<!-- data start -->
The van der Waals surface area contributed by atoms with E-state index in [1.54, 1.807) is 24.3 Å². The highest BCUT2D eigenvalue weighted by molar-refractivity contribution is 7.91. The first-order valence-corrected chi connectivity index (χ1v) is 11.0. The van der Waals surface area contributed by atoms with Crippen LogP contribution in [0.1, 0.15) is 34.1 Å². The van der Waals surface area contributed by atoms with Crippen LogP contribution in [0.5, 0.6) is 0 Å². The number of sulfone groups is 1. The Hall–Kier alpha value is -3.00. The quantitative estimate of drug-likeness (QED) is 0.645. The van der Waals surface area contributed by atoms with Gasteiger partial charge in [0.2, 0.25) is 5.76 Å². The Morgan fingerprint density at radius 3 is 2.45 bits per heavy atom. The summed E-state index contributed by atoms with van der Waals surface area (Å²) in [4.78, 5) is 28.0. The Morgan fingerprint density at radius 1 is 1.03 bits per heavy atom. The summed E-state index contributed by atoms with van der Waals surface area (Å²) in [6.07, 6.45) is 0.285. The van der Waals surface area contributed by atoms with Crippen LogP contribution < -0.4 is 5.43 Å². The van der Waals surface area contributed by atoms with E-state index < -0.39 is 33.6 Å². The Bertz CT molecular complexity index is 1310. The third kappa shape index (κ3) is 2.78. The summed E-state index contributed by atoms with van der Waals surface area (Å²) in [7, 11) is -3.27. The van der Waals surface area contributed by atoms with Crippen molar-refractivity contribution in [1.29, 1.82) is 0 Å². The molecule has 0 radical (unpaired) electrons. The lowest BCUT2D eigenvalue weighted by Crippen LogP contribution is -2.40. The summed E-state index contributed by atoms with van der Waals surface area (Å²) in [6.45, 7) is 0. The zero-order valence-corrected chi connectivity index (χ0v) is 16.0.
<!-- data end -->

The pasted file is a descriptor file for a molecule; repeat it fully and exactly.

The van der Waals surface area contributed by atoms with E-state index in [1.54, 1.807) is 24.3 Å². The highest BCUT2D eigenvalue weighted by molar-refractivity contribution is 7.91. The first-order valence-corrected chi connectivity index (χ1v) is 11.0. The van der Waals surface area contributed by atoms with Crippen LogP contribution in [0.1, 0.15) is 34.1 Å². The van der Waals surface area contributed by atoms with Crippen LogP contribution in [0.5, 0.6) is 0 Å². The number of sulfone groups is 1. The Hall–Kier alpha value is -3.00. The quantitative estimate of drug-likeness (QED) is 0.645. The van der Waals surface area contributed by atoms with Gasteiger partial charge in [0.2, 0.25) is 5.76 Å². The Morgan fingerprint density at radius 3 is 2.45 bits per heavy atom. The summed E-state index contributed by atoms with van der Waals surface area (Å²) in [4.78, 5) is 28.0. The Morgan fingerprint density at radius 1 is 1.03 bits per heavy atom. The summed E-state index contributed by atoms with van der Waals surface area (Å²) in [6.07, 6.45) is 0.285. The van der Waals surface area contributed by atoms with Crippen LogP contribution < -0.4 is 5.43 Å². The van der Waals surface area contributed by atoms with E-state index < -0.39 is 33.6 Å². The Bertz CT molecular complexity index is 1310. The third kappa shape index (κ3) is 2.78. The summed E-state index contributed by atoms with van der Waals surface area (Å²) in [7, 11) is -3.27. The van der Waals surface area contributed by atoms with Crippen molar-refractivity contribution in [1.29, 1.82) is 0 Å². The molecule has 0 radical (unpaired) electrons. The lowest BCUT2D eigenvalue weighted by Crippen LogP contribution is -2.40. The summed E-state index contributed by atoms with van der Waals surface area (Å²) in [6.45, 7) is 0. The zero-order valence-corrected chi connectivity index (χ0v) is 16.0.